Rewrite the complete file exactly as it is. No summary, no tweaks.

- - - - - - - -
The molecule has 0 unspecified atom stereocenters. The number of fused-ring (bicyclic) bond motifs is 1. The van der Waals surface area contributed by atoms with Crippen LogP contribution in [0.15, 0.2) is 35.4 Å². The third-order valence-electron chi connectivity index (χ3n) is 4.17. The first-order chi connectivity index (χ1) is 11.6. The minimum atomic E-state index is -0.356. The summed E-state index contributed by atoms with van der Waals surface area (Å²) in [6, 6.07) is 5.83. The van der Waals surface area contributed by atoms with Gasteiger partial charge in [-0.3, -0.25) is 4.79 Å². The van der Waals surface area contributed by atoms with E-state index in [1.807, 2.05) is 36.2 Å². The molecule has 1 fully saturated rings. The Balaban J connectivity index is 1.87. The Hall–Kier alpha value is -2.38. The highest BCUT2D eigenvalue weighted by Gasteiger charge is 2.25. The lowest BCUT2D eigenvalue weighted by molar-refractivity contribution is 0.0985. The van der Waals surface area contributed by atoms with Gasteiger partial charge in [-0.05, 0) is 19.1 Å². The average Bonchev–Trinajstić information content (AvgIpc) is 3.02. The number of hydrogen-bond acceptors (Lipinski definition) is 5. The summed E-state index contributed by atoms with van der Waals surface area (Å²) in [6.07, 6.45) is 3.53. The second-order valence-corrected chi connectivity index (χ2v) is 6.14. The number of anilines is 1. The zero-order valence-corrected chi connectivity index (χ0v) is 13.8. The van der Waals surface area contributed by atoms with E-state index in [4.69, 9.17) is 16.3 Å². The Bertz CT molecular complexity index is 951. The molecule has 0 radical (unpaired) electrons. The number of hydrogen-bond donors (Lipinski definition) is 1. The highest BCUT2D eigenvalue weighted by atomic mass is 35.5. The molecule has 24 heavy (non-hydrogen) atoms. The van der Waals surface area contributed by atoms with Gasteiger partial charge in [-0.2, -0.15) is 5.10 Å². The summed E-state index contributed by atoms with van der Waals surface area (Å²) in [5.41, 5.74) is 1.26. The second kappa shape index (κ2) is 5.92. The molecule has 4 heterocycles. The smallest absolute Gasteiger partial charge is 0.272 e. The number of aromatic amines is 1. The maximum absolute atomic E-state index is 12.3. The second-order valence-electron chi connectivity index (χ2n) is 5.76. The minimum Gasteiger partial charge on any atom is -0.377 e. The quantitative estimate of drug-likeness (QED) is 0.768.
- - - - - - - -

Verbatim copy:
The molecule has 0 unspecified atom stereocenters. The number of fused-ring (bicyclic) bond motifs is 1. The van der Waals surface area contributed by atoms with Crippen LogP contribution in [0.15, 0.2) is 35.4 Å². The third-order valence-electron chi connectivity index (χ3n) is 4.17. The first-order chi connectivity index (χ1) is 11.6. The minimum atomic E-state index is -0.356. The summed E-state index contributed by atoms with van der Waals surface area (Å²) in [6, 6.07) is 5.83. The van der Waals surface area contributed by atoms with Gasteiger partial charge in [-0.3, -0.25) is 4.79 Å². The van der Waals surface area contributed by atoms with E-state index in [1.807, 2.05) is 36.2 Å². The molecule has 1 fully saturated rings. The Balaban J connectivity index is 1.87. The Hall–Kier alpha value is -2.38. The highest BCUT2D eigenvalue weighted by Gasteiger charge is 2.25. The lowest BCUT2D eigenvalue weighted by molar-refractivity contribution is 0.0985. The van der Waals surface area contributed by atoms with Gasteiger partial charge in [-0.05, 0) is 19.1 Å². The average Bonchev–Trinajstić information content (AvgIpc) is 3.02. The number of hydrogen-bond acceptors (Lipinski definition) is 5. The summed E-state index contributed by atoms with van der Waals surface area (Å²) in [6.07, 6.45) is 3.53. The second-order valence-corrected chi connectivity index (χ2v) is 6.14. The number of anilines is 1. The zero-order valence-corrected chi connectivity index (χ0v) is 13.8. The van der Waals surface area contributed by atoms with E-state index in [4.69, 9.17) is 16.3 Å². The Bertz CT molecular complexity index is 951. The molecule has 0 radical (unpaired) electrons. The number of hydrogen-bond donors (Lipinski definition) is 1. The highest BCUT2D eigenvalue weighted by atomic mass is 35.5. The molecule has 24 heavy (non-hydrogen) atoms. The van der Waals surface area contributed by atoms with Gasteiger partial charge in [-0.2, -0.15) is 5.10 Å². The summed E-state index contributed by atoms with van der Waals surface area (Å²) in [5.41, 5.74) is 1.26. The second kappa shape index (κ2) is 5.92. The molecule has 4 heterocycles. The smallest absolute Gasteiger partial charge is 0.272 e. The number of aromatic amines is 1. The maximum absolute atomic E-state index is 12.3. The second-order valence-electron chi connectivity index (χ2n) is 5.76. The minimum Gasteiger partial charge on any atom is -0.377 e. The quantitative estimate of drug-likeness (QED) is 0.768.